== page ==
Miners. | Photo: Atdhe Mulla.

What the Trepca law tells us

The former head of the ICO’s economic department discusses the reasons why the new law on Trepca does nothing for the mining giant and humiliates Kosovo’s parliament.

On October 7 Kosovo’s parliament passed a law on Trepca. I have two comments, one on Trepca and one on the way in which the law was approved. The issue involves also the relationship between Kosovo and Serbia, but you will see that this question is not nearly as important as the other two.

What is Trepca? It is four main things. First, it is a company that owns licenses over most of Kosovo’s mineral wealth and the pits and underground galleries to dig part of it. Second, it is a company that uses a fraction of those reserves: a company, in effect, that sits on those reserves and prevents anyone else from exploiting them. Third, it is a legal entity that has large liabilities, to both commercial creditors (mainly foreign) and Kosovo’s citizens (for the pollution it produced, which is hazardous and must be cleaned up for reasons of public safety). Fourth, it is a welfare programme, which guarantees relatively high pensions and transfers to its past workers and many current idle ones.

The current government, the previous ones, and many other people think that Trepca’s mineral reserves are very valuable, and could generate a lot of employment, exports, and royalties, and appreciably accelerate economic growth. Let’s assume that this is true, and let’s assume that these reserves are worth more, after the cost of digging them, than Trepca’s debts. This is not a safe assumption, I fear, but it is what the government says.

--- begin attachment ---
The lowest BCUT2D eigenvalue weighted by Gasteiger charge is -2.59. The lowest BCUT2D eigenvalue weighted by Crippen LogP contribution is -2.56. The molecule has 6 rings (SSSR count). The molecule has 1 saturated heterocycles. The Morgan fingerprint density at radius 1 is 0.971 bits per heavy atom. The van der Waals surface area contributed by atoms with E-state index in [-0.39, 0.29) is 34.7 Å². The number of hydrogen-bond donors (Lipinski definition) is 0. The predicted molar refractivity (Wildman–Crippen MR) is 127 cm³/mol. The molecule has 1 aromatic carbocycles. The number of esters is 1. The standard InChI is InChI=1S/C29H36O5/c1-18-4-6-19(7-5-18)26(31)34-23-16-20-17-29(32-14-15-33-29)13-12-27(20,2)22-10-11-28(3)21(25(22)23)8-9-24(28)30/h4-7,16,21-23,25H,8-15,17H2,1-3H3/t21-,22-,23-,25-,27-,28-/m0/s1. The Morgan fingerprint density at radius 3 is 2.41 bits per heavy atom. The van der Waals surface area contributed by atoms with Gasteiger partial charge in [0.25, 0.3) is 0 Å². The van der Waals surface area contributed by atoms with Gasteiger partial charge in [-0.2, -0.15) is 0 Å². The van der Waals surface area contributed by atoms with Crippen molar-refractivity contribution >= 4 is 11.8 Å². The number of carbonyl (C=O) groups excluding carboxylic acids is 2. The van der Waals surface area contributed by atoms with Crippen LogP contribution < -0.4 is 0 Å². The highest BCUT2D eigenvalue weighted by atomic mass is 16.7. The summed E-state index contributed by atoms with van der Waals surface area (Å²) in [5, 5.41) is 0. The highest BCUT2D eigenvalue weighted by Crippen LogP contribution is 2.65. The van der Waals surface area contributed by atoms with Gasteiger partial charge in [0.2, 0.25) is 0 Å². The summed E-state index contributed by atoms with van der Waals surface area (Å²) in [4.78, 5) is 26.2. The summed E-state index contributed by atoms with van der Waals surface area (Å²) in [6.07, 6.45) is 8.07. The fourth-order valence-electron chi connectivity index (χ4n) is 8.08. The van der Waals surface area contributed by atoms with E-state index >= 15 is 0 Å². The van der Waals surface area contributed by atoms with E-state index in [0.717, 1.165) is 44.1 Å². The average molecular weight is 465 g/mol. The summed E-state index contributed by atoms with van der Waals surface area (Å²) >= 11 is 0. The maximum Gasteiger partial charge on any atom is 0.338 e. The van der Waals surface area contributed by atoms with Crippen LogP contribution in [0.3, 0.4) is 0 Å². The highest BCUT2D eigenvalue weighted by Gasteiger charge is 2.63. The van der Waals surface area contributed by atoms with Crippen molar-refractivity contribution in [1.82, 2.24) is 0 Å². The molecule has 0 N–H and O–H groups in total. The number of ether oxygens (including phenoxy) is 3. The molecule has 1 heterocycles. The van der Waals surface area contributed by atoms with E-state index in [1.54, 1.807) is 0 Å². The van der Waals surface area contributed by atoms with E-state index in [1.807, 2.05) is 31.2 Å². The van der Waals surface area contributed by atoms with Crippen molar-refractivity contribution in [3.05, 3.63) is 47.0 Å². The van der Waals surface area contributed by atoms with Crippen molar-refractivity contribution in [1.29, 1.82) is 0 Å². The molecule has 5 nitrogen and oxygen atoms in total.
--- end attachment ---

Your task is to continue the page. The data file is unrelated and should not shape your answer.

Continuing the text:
If so, then, what would a wise government do? It would waste no time to begin the full exploitation of the reserves on which Trepca sits. How can this be done? There are two main questions here.

The first is whether to invest in Trepca, so as to give it the means to dig and sell more minerals, or else to take the licenses away from Trepca and give them to another company. This must depend on whether Trepca can be restructured, and the main issues are its debts (which could eat away the investment) and its function as a welfare programme (which are a both a financial burden and a management one).

The second question arises if the conclusion is that the current Trepca cannot be restructured. Then the government should take the licenses away from Trepca, and give them to another company that is able to use them to the full. The main question here is whether the new company should be state-owned, private, or a mixture of the two. In pure theory, there is no difference: because the profits that the government would draw over the years from a state-owned Trepca are equal to the sum of the price paid by the private investor to buy Trepca and the royalties paid for every kilo of extracted minerals. In practice, there is a lot of difference: because we can assume a private investor to be more efficient than Kosovo’s government in running Trepca; but we can also assume that the private investor will manage not to pay to Kosovo’s government the fair price of Trepca and a fair royalty. (And mixing private and public ownership combines both sets of risks, but somewhat reduces each.) So, there are risks on each side of the dilemma, and a wise government would weigh both and then decide.

On both issues there is no obviously superior alternative in my view. Any choice would be fine, as long as it is based on solid information, is made explicitly, and is pursued coherently.

So, what choices have Kosovo’s government and parliament made when they passed the law on Trepca? They have made no choice at all. This is the main problem of this law: it does nothing. This, in my view, is no less than criminal. Because Trepca has been working at below 10% of its capacity for two decades by now; and because a plan on what to do about it was promised, and is being studied, since 2005 (see also pp. 70–74 of this paper).